At least once a week, my principal and I meet to debrief, and to exchange thoughts, ideas and feedback. Lately I’ve been sharing my enthusiasm with him about blogging. We’ve set up a school blog, he’s visited this blog, and I’ve created two classroom blogs with both classes I teach. The comments and feedback from parents, students and staff have been very positive and I can’t wait to see the excitement spread. My vision is to see widespread use of blogs as a means of increasing parent engagement in our school.
Today my principal and I sat down in his office (yes, it’s Saturday, but if you’re an administrator and reading this, it shouldn’t come as a big surprise, right?) so we could catch up, plan and exchange feedback. I look forward to these sessions for my personal and professional development. As I was rattling off excitedly my plans and visions for school-wide blogging, he smiled the smile I’ve come to know as the one that indicates he’s about to impart some wisdom on me. Bring it on, I’m thinking.
He opened his notebook and drew the familiar four-part Venn diagram like the one above, from Victoria Bernhardt’s book Using Data to Improve Student Learning in Elementary Schools. It’s familiar not necessarily because I’ve read the book, but because it’s such an intrinsic part of his leadership approach. Whenever he’s faced with a decision, and not just school improvement decisions, he pictures the diagram and considers all four sectors: demographics, perceptions, student learning and school processes. So while I was going a mile-a-minute about blogging and school-wide implementation, and won’t this be fantastic, he’s considering the bigger picture.
This is not to say that he’s against the idea, or that he’s reluctant. Like me, he gets excited about initiatives, new learnings, anything that engages kids and improves learning and teaching. And he’s just as excited about my pushing him in a direction that’s new for him. But he’s trained himself to put the brakes on, if only just a smidge, and filter his enthusiasm through Bernhardt’s framework. For instance, he’s thinking about the perceptions of the staff with regards to classroom blogging. If we start talking about classroom blogs, are they going to perceive this as being forced upon them? If I bring in colleagues who are advanced bloggers, how will the staff receive this? His feedback? Start with the few keeners, and have them present to the staff at a later date. Hopefully, staff will see the merits in blogging and come to it on their own, with their own level of enthusiasm.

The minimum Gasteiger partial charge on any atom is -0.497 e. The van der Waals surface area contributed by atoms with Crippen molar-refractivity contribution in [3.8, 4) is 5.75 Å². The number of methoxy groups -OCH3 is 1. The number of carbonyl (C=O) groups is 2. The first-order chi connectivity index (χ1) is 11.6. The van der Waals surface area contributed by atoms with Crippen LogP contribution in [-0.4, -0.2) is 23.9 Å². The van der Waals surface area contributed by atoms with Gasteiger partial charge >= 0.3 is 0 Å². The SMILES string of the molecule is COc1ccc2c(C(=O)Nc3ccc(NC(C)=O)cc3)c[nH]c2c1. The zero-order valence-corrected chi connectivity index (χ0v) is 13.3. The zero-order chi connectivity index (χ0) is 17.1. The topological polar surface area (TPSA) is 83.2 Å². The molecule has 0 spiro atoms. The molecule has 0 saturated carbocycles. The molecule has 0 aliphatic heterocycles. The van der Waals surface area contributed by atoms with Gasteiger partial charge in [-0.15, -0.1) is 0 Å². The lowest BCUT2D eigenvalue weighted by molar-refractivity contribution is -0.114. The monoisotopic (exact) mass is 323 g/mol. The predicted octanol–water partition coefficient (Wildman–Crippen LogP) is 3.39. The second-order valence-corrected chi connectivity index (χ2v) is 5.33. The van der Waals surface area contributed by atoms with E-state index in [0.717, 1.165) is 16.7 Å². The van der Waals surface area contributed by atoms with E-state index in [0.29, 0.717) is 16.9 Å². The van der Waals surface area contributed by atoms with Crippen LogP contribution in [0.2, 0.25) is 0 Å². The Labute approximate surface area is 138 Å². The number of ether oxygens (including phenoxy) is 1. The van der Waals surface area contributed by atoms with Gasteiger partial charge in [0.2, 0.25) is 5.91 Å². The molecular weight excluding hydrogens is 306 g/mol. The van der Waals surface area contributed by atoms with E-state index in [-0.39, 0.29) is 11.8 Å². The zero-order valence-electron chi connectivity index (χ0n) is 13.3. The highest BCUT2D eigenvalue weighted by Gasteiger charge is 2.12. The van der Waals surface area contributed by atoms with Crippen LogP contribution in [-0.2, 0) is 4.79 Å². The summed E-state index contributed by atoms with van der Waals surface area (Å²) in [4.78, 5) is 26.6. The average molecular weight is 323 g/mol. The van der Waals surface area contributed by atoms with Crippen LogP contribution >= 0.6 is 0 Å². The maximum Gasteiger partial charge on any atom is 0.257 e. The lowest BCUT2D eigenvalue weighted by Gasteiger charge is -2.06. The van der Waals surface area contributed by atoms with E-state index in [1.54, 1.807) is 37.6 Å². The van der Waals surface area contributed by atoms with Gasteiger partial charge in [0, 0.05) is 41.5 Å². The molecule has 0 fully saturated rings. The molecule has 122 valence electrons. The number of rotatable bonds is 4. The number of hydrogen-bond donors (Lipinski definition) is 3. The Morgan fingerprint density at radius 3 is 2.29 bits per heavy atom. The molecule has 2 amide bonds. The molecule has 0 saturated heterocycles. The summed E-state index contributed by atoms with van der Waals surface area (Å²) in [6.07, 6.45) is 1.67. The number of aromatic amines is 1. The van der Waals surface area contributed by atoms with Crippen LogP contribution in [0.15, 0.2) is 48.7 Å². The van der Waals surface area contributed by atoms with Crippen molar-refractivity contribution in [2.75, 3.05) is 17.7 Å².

I value my relationship with my principal, and I am so thankful for his openness and his feedback. I know that I am the type of person that gets so excited about something I want to rush ahead, but by doing so I risk separating myself from my team and losing sight of the whole picture. It becomes “my thing”. By slowing down I then have the opportunity to work collaboratively with my team, expand ownership and move an idea or vision forward until it becomes part of school culture.